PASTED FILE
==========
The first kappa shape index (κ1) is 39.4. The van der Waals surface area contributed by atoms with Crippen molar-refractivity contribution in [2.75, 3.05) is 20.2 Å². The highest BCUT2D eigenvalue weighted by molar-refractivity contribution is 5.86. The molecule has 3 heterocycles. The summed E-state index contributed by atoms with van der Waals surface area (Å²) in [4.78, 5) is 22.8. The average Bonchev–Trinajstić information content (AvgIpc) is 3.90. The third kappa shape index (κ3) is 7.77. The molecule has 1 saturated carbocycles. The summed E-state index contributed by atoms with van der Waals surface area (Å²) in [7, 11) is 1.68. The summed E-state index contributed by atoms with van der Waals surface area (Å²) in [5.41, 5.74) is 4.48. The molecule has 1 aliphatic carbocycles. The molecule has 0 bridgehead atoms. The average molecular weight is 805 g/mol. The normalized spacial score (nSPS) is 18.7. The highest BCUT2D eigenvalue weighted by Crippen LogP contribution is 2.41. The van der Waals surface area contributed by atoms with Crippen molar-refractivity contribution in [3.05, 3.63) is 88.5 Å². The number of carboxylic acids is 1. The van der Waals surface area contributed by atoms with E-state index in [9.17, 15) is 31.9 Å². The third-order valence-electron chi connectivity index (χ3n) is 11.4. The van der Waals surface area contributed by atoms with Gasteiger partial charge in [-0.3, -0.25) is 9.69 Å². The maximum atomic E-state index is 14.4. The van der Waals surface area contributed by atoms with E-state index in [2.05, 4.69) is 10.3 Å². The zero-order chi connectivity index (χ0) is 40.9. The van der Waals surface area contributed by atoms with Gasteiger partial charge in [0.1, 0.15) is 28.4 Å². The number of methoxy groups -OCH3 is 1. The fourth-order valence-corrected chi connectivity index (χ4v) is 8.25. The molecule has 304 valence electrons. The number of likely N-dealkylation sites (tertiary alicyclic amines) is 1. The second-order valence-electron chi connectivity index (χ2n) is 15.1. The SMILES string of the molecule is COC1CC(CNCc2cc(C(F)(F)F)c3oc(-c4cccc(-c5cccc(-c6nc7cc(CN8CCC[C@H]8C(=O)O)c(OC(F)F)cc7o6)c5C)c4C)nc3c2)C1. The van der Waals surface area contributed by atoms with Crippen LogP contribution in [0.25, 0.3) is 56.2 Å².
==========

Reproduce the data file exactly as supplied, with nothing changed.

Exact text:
The first kappa shape index (κ1) is 39.4. The van der Waals surface area contributed by atoms with Crippen molar-refractivity contribution in [2.75, 3.05) is 20.2 Å². The highest BCUT2D eigenvalue weighted by molar-refractivity contribution is 5.86. The molecule has 3 heterocycles. The summed E-state index contributed by atoms with van der Waals surface area (Å²) in [4.78, 5) is 22.8. The average Bonchev–Trinajstić information content (AvgIpc) is 3.90. The third kappa shape index (κ3) is 7.77. The molecule has 1 saturated carbocycles. The summed E-state index contributed by atoms with van der Waals surface area (Å²) in [7, 11) is 1.68. The summed E-state index contributed by atoms with van der Waals surface area (Å²) in [5.41, 5.74) is 4.48. The molecule has 1 aliphatic carbocycles. The molecule has 0 bridgehead atoms. The average molecular weight is 805 g/mol. The normalized spacial score (nSPS) is 18.7. The highest BCUT2D eigenvalue weighted by Crippen LogP contribution is 2.41. The van der Waals surface area contributed by atoms with Crippen molar-refractivity contribution in [3.05, 3.63) is 88.5 Å². The number of carboxylic acids is 1. The van der Waals surface area contributed by atoms with E-state index in [9.17, 15) is 31.9 Å². The third-order valence-electron chi connectivity index (χ3n) is 11.4. The van der Waals surface area contributed by atoms with Gasteiger partial charge in [-0.3, -0.25) is 9.69 Å². The maximum atomic E-state index is 14.4. The van der Waals surface area contributed by atoms with E-state index in [2.05, 4.69) is 10.3 Å². The zero-order chi connectivity index (χ0) is 40.9. The van der Waals surface area contributed by atoms with Gasteiger partial charge in [0.1, 0.15) is 28.4 Å². The number of methoxy groups -OCH3 is 1. The fourth-order valence-corrected chi connectivity index (χ4v) is 8.25. The molecule has 304 valence electrons. The number of likely N-dealkylation sites (tertiary alicyclic amines) is 1. The second-order valence-electron chi connectivity index (χ2n) is 15.1. The SMILES string of the molecule is COC1CC(CNCc2cc(C(F)(F)F)c3oc(-c4cccc(-c5cccc(-c6nc7cc(CN8CCC[C@H]8C(=O)O)c(OC(F)F)cc7o6)c5C)c4C)nc3c2)C1. The van der Waals surface area contributed by atoms with Crippen LogP contribution in [0.25, 0.3) is 56.2 Å².